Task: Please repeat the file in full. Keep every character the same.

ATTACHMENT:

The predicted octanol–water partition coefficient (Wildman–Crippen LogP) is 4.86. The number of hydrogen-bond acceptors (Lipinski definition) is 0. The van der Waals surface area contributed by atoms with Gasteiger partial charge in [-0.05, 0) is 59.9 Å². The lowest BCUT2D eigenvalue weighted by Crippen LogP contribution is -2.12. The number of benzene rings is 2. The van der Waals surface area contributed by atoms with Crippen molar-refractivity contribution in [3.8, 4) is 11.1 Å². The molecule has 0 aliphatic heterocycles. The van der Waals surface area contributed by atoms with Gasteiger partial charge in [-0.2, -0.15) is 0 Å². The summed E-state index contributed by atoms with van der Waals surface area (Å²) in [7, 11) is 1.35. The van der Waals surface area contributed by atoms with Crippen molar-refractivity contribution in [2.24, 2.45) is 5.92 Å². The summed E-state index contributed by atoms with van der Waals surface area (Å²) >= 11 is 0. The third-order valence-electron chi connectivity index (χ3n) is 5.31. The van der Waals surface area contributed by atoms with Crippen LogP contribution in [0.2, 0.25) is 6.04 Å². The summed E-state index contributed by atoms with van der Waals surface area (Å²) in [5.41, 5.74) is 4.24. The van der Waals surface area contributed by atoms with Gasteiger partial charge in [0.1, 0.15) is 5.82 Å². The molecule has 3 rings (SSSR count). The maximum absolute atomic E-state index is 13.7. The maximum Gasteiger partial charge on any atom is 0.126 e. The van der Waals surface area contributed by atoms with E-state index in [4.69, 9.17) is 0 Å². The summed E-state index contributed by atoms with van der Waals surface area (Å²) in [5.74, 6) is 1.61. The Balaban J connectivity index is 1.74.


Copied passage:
The predicted octanol–water partition coefficient (Wildman–Crippen LogP) is 4.86. The number of hydrogen-bond acceptors (Lipinski definition) is 0. The van der Waals surface area contributed by atoms with Gasteiger partial charge in [-0.05, 0) is 59.9 Å². The lowest BCUT2D eigenvalue weighted by Crippen LogP contribution is -2.12. The number of benzene rings is 2. The van der Waals surface area contributed by atoms with Crippen molar-refractivity contribution in [3.8, 4) is 11.1 Å². The molecule has 0 aliphatic heterocycles. The van der Waals surface area contributed by atoms with Gasteiger partial charge in [-0.2, -0.15) is 0 Å². The summed E-state index contributed by atoms with van der Waals surface area (Å²) in [7, 11) is 1.35. The van der Waals surface area contributed by atoms with Crippen molar-refractivity contribution in [2.24, 2.45) is 5.92 Å². The summed E-state index contributed by atoms with van der Waals surface area (Å²) >= 11 is 0. The third-order valence-electron chi connectivity index (χ3n) is 5.31. The van der Waals surface area contributed by atoms with Crippen LogP contribution in [0.2, 0.25) is 6.04 Å². The summed E-state index contributed by atoms with van der Waals surface area (Å²) in [5.41, 5.74) is 4.24. The van der Waals surface area contributed by atoms with Gasteiger partial charge in [0.1, 0.15) is 5.82 Å². The molecule has 3 rings (SSSR count). The maximum absolute atomic E-state index is 13.7. The maximum Gasteiger partial charge on any atom is 0.126 e. The van der Waals surface area contributed by atoms with E-state index in [4.69, 9.17) is 0 Å². The summed E-state index contributed by atoms with van der Waals surface area (Å²) in [5.74, 6) is 1.61. The Balaban J connectivity index is 1.74.